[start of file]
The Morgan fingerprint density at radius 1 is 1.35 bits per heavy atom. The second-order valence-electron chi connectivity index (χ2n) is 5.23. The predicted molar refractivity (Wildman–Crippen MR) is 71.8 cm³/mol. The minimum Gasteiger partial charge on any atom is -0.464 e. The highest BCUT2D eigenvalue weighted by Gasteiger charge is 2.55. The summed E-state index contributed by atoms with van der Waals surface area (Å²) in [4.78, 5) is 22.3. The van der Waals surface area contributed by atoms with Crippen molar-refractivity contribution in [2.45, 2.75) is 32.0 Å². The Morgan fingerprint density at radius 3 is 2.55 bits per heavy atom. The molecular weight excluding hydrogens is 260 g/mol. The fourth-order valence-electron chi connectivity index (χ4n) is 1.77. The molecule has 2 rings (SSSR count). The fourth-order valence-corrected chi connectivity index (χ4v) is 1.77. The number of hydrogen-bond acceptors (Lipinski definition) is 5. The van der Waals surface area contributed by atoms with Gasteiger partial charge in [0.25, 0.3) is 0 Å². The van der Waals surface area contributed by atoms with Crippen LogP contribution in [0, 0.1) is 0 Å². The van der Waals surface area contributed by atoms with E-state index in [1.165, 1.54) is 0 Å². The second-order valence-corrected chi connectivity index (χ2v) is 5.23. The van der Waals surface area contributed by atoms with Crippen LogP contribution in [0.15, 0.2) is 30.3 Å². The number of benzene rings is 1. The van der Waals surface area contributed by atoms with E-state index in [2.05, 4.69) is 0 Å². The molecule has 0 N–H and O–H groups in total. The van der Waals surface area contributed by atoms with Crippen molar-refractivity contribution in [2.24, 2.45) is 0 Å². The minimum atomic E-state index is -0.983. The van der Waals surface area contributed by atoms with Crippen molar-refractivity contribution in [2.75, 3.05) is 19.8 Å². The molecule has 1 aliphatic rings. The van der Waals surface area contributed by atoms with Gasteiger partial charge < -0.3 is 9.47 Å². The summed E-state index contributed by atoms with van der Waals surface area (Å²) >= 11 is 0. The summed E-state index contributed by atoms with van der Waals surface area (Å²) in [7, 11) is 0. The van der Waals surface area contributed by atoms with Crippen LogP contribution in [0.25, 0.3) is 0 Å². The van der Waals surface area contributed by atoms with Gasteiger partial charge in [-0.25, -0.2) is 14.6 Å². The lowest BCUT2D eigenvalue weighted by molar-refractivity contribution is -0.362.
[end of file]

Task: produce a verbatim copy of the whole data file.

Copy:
The Morgan fingerprint density at radius 1 is 1.35 bits per heavy atom. The second-order valence-electron chi connectivity index (χ2n) is 5.23. The predicted molar refractivity (Wildman–Crippen MR) is 71.8 cm³/mol. The minimum Gasteiger partial charge on any atom is -0.464 e. The highest BCUT2D eigenvalue weighted by Gasteiger charge is 2.55. The summed E-state index contributed by atoms with van der Waals surface area (Å²) in [4.78, 5) is 22.3. The van der Waals surface area contributed by atoms with Crippen molar-refractivity contribution in [2.45, 2.75) is 32.0 Å². The Morgan fingerprint density at radius 3 is 2.55 bits per heavy atom. The molecular weight excluding hydrogens is 260 g/mol. The fourth-order valence-electron chi connectivity index (χ4n) is 1.77. The molecule has 2 rings (SSSR count). The fourth-order valence-corrected chi connectivity index (χ4v) is 1.77. The number of hydrogen-bond acceptors (Lipinski definition) is 5. The van der Waals surface area contributed by atoms with Gasteiger partial charge in [0.25, 0.3) is 0 Å². The van der Waals surface area contributed by atoms with Crippen LogP contribution in [0, 0.1) is 0 Å². The van der Waals surface area contributed by atoms with E-state index in [1.165, 1.54) is 0 Å². The second-order valence-corrected chi connectivity index (χ2v) is 5.23. The van der Waals surface area contributed by atoms with Crippen LogP contribution in [0.15, 0.2) is 30.3 Å². The number of benzene rings is 1. The van der Waals surface area contributed by atoms with E-state index in [2.05, 4.69) is 0 Å². The molecule has 0 N–H and O–H groups in total. The van der Waals surface area contributed by atoms with Crippen molar-refractivity contribution in [2.24, 2.45) is 0 Å². The minimum atomic E-state index is -0.983. The van der Waals surface area contributed by atoms with Crippen molar-refractivity contribution in [2.75, 3.05) is 19.8 Å². The molecule has 1 aliphatic rings. The van der Waals surface area contributed by atoms with Gasteiger partial charge < -0.3 is 9.47 Å². The summed E-state index contributed by atoms with van der Waals surface area (Å²) >= 11 is 0. The summed E-state index contributed by atoms with van der Waals surface area (Å²) in [7, 11) is 0. The van der Waals surface area contributed by atoms with Crippen LogP contribution in [0.25, 0.3) is 0 Å². The van der Waals surface area contributed by atoms with Gasteiger partial charge in [-0.25, -0.2) is 14.6 Å². The lowest BCUT2D eigenvalue weighted by molar-refractivity contribution is -0.362.